Lebanon Daily News Brief 11/12/2021

Friday, November 12, 2021


UN Special Rapporteur Concludes Lebanon Tour
This week UN Special Rapporteur on poverty and human rights is finishing up a twelve-day tour of Lebanon. During his visit Olivier De Schutter met with Lebanon officials, civil society leaders, and impoverished communities throughout the country. De Schutter concluded that though Lebanon is not a failed state, it is a failing state. He added that the “government’s inaction in the face of this unprecedented crisis has inflicted great misery on the population, especially children, women, stateless and undocumented individuals, and people with disabilities who were already marginalized.” [The National]

Kordahi Says No Resignation without ‘Guarantees’
Amid a diplomatic feud between Lebanon and Gulf countries, officials have called for Information Minister George Kordahi’s resignation. Kordahi said today he will not stop down unless he receives a guarantee that his resignation will resolve the crisis. Without giving any specifics, Kordahi says so far there have been “no guarantees.” Hezbollah said yesterday that Lebanon should not concede to Saudi Arabia and accused KSA of fabricating the crisis to undermine Lebanon. [AP]

Turkish Foreign Minister to Visit Lebanon
Next week Turkey’s foreign minister will visit Lebanon as a show of support for the Lebanese government. Minister Mevlüt Çavuşoğlu will meet with top Lebanese officials and extend an invite to Prime Minister Najib Miqati to meet with Turkish President Recep Tayyip Erdogan. [Naharnet]

Number of Lebanese Expats Registered to Vote Already Exceeds 2018 Numbers
November 20 is the deadline for Lebanese expatriates to register to vote in the 2022 parliamentary elections. Based on data released by the Lebanese Ministry of Foreign Affairs, the number of Lebanese expats who have registered to vote in 2022 already exceeds the number that voted in 2018. Since yesterday, there are 101,088 registrants recorded, compared to 2018’s 82,965 registrants. [The 961]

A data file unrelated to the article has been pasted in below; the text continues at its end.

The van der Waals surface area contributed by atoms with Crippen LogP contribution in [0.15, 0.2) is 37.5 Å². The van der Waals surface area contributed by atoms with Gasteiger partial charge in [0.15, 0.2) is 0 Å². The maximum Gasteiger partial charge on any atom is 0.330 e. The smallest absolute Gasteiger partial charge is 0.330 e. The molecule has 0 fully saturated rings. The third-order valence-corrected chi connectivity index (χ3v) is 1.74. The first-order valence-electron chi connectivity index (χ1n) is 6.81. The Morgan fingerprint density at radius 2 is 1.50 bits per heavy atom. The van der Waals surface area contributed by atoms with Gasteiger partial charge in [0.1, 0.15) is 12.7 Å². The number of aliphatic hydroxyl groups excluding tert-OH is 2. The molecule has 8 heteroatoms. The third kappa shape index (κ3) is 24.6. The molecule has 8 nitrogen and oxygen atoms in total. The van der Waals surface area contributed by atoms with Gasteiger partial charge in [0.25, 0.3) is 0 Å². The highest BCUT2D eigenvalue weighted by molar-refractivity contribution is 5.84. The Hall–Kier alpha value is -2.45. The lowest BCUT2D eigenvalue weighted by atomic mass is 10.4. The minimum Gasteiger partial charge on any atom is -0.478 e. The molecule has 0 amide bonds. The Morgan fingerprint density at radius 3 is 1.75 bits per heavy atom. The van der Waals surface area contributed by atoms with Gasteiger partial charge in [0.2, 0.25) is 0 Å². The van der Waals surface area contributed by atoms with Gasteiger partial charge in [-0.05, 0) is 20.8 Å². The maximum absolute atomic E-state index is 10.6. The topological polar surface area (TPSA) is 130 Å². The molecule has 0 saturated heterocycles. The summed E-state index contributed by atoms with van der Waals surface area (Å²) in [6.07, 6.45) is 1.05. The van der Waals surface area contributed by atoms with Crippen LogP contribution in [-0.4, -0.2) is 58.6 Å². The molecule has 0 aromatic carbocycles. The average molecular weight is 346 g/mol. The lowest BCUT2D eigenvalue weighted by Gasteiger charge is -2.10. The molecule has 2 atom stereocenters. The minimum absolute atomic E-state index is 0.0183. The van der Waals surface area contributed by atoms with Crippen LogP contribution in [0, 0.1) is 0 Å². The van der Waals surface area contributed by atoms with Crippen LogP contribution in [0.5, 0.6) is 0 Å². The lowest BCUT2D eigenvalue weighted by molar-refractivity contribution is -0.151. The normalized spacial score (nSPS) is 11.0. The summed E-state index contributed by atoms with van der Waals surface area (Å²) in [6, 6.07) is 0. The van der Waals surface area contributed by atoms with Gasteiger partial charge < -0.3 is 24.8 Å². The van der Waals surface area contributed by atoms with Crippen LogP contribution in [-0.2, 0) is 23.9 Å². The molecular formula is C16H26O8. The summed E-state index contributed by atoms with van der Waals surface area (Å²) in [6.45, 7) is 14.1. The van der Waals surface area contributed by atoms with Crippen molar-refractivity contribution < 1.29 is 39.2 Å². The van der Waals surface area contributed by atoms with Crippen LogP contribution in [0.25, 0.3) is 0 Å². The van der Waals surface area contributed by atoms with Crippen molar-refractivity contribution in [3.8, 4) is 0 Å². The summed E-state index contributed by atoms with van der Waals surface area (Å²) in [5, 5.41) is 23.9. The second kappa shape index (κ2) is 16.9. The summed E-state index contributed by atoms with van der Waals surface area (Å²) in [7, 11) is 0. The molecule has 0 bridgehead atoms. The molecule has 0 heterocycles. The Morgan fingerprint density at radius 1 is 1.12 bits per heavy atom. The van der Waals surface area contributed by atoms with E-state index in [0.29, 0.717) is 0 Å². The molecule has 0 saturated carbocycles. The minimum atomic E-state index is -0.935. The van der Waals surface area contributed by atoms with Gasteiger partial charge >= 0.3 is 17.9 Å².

If you’re a Lebanese expat, register to vote here!


The Lebanese Center for Policy Studies
Raising the Alarm: Pervasive Poverty and Vulnerability in Lebanon
Fadi Nicholas Nassar, Sarah Hague, and Walid Sayegh

Nassar, Hague, and Sayegh write in support of UN Special Rapporteur Oliver De Schutter’s visit to Lebanon, “Persistent failures by the Government of Lebanon (GoL) to put the country on the path of recovery have been disastrous. The World Bank has described this lack of action as deliberate, given that interventions to halt the economic decline would have entailed major financial losses by influential individuals and institutions. As a result, the burden of the crisis has been highly imbalanced, falling the hardest on those who were already poor or suffering from previous lifecycle vulnerabilities. With a deeply flawed social protection system, healthcare, education, electricity, clean water, adequate housing, transportation, and decent jobs have become only accessible to the few.”

Read more here

Carnegie Middle East Center
The Politics of Perdition
Mohanad Hage Ali

Ali writes, “Miqati and his government, which was formed last September, have been on the defensive in recent weeks as Hezbollah and its allies have created one crisis after the other. The prime minister’s tenure began with Hezbollah’s controversial decision to import Iranian fuel, which could have brought US sanctions. The party’s response to the Bitar investigation and the crisis with the Gulf states have only made matters worse. Hezbollah’s primary focus now is to sideline Bitar and derail his investigation. The question is why has the party taken such an aggressive position, and placed itself at the center of the controversy over the investigation, when it could have hidden behind its allies to undermine Bitar? This is all the more surprising as Bitar has not accused Hezbollah or any of its members of involvement.”

Read more here

Disclaimer: The views and opinions expressed in these articles are those of the author and do not necessarily reflect the position of the American Task Force on Lebanon, a non-profit, nonpartisan leadership organization of Lebanese-Americans.